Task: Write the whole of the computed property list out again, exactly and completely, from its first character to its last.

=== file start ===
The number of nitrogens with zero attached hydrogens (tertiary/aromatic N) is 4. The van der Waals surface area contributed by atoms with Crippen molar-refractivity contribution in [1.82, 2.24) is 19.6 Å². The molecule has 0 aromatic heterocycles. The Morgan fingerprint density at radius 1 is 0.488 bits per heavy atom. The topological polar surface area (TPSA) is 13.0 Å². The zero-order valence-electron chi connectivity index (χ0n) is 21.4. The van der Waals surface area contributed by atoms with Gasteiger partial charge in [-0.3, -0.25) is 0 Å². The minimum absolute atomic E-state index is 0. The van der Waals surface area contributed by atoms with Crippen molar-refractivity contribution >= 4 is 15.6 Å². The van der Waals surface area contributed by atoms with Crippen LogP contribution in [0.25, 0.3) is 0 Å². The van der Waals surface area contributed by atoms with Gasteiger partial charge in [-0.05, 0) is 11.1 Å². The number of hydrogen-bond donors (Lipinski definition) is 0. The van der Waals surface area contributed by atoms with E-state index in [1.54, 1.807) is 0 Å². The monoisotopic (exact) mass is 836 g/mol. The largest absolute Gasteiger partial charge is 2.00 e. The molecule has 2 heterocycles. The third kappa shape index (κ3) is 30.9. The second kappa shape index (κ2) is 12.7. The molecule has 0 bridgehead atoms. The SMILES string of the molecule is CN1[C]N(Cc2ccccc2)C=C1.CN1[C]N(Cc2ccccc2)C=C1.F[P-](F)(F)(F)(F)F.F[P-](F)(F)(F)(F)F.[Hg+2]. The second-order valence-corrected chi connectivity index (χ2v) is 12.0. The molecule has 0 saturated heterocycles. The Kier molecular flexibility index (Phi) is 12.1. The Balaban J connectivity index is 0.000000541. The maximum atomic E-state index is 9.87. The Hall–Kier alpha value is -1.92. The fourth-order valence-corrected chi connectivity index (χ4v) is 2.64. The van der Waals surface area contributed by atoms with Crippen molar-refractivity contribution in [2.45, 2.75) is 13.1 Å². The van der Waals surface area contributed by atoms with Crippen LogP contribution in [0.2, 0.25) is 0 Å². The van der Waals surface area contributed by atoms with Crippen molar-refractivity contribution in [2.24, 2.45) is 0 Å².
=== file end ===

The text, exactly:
The number of nitrogens with zero attached hydrogens (tertiary/aromatic N) is 4. The van der Waals surface area contributed by atoms with Crippen molar-refractivity contribution in [1.82, 2.24) is 19.6 Å². The molecule has 0 aromatic heterocycles. The Morgan fingerprint density at radius 1 is 0.488 bits per heavy atom. The topological polar surface area (TPSA) is 13.0 Å². The zero-order valence-electron chi connectivity index (χ0n) is 21.4. The van der Waals surface area contributed by atoms with Gasteiger partial charge in [-0.3, -0.25) is 0 Å². The minimum absolute atomic E-state index is 0. The van der Waals surface area contributed by atoms with Crippen molar-refractivity contribution >= 4 is 15.6 Å². The van der Waals surface area contributed by atoms with Crippen LogP contribution in [0.25, 0.3) is 0 Å². The van der Waals surface area contributed by atoms with Gasteiger partial charge in [-0.05, 0) is 11.1 Å². The number of hydrogen-bond donors (Lipinski definition) is 0. The van der Waals surface area contributed by atoms with E-state index in [1.54, 1.807) is 0 Å². The monoisotopic (exact) mass is 836 g/mol. The largest absolute Gasteiger partial charge is 2.00 e. The molecule has 2 heterocycles. The third kappa shape index (κ3) is 30.9. The second kappa shape index (κ2) is 12.7. The molecule has 0 bridgehead atoms. The SMILES string of the molecule is CN1[C]N(Cc2ccccc2)C=C1.CN1[C]N(Cc2ccccc2)C=C1.F[P-](F)(F)(F)(F)F.F[P-](F)(F)(F)(F)F.[Hg+2]. The second-order valence-corrected chi connectivity index (χ2v) is 12.0. The molecule has 0 saturated heterocycles. The Kier molecular flexibility index (Phi) is 12.1. The Balaban J connectivity index is 0.000000541. The maximum atomic E-state index is 9.87. The Hall–Kier alpha value is -1.92. The fourth-order valence-corrected chi connectivity index (χ4v) is 2.64. The van der Waals surface area contributed by atoms with Crippen molar-refractivity contribution in [2.45, 2.75) is 13.1 Å². The van der Waals surface area contributed by atoms with Crippen LogP contribution in [0.2, 0.25) is 0 Å². The van der Waals surface area contributed by atoms with Crippen molar-refractivity contribution in [2.24, 2.45) is 0 Å².